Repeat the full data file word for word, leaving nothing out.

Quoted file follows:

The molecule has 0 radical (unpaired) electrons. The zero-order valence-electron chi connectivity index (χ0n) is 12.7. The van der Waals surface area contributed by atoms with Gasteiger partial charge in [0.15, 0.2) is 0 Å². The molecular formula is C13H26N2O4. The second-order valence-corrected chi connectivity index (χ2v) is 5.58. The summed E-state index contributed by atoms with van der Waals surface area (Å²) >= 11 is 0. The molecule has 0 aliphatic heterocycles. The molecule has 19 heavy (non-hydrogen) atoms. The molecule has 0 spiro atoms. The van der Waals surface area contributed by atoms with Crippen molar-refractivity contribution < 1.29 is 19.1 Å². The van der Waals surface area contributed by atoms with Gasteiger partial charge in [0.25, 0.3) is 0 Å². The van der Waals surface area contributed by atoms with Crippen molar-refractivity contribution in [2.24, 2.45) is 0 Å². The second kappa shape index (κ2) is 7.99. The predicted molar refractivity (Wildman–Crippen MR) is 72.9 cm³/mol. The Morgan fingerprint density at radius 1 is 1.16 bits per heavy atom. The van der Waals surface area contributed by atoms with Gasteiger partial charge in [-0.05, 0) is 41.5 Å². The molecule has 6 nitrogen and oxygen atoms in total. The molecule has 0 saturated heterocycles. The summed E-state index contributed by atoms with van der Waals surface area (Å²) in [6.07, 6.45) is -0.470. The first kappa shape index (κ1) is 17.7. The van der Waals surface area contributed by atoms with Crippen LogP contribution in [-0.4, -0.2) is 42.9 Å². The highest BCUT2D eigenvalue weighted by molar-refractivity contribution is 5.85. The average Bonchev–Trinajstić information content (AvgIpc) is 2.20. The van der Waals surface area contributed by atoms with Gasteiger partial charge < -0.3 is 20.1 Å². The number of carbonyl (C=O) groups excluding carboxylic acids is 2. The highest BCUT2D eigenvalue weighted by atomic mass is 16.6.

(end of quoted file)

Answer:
The molecule has 0 radical (unpaired) electrons. The zero-order valence-electron chi connectivity index (χ0n) is 12.7. The van der Waals surface area contributed by atoms with Gasteiger partial charge in [0.15, 0.2) is 0 Å². The molecular formula is C13H26N2O4. The second-order valence-corrected chi connectivity index (χ2v) is 5.58. The summed E-state index contributed by atoms with van der Waals surface area (Å²) >= 11 is 0. The molecule has 0 aliphatic heterocycles. The molecule has 19 heavy (non-hydrogen) atoms. The molecule has 0 spiro atoms. The van der Waals surface area contributed by atoms with Crippen molar-refractivity contribution < 1.29 is 19.1 Å². The van der Waals surface area contributed by atoms with Gasteiger partial charge in [0.25, 0.3) is 0 Å². The van der Waals surface area contributed by atoms with Crippen molar-refractivity contribution in [2.24, 2.45) is 0 Å². The second kappa shape index (κ2) is 7.99. The predicted molar refractivity (Wildman–Crippen MR) is 72.9 cm³/mol. The Morgan fingerprint density at radius 1 is 1.16 bits per heavy atom. The van der Waals surface area contributed by atoms with Gasteiger partial charge in [-0.05, 0) is 41.5 Å². The molecule has 6 nitrogen and oxygen atoms in total. The molecule has 0 saturated heterocycles. The summed E-state index contributed by atoms with van der Waals surface area (Å²) in [6.07, 6.45) is -0.470. The first kappa shape index (κ1) is 17.7. The van der Waals surface area contributed by atoms with Crippen LogP contribution in [-0.4, -0.2) is 42.9 Å². The highest BCUT2D eigenvalue weighted by molar-refractivity contribution is 5.85. The average Bonchev–Trinajstić information content (AvgIpc) is 2.20. The van der Waals surface area contributed by atoms with Gasteiger partial charge < -0.3 is 20.1 Å². The number of carbonyl (C=O) groups excluding carboxylic acids is 2. The highest BCUT2D eigenvalue weighted by atomic mass is 16.6.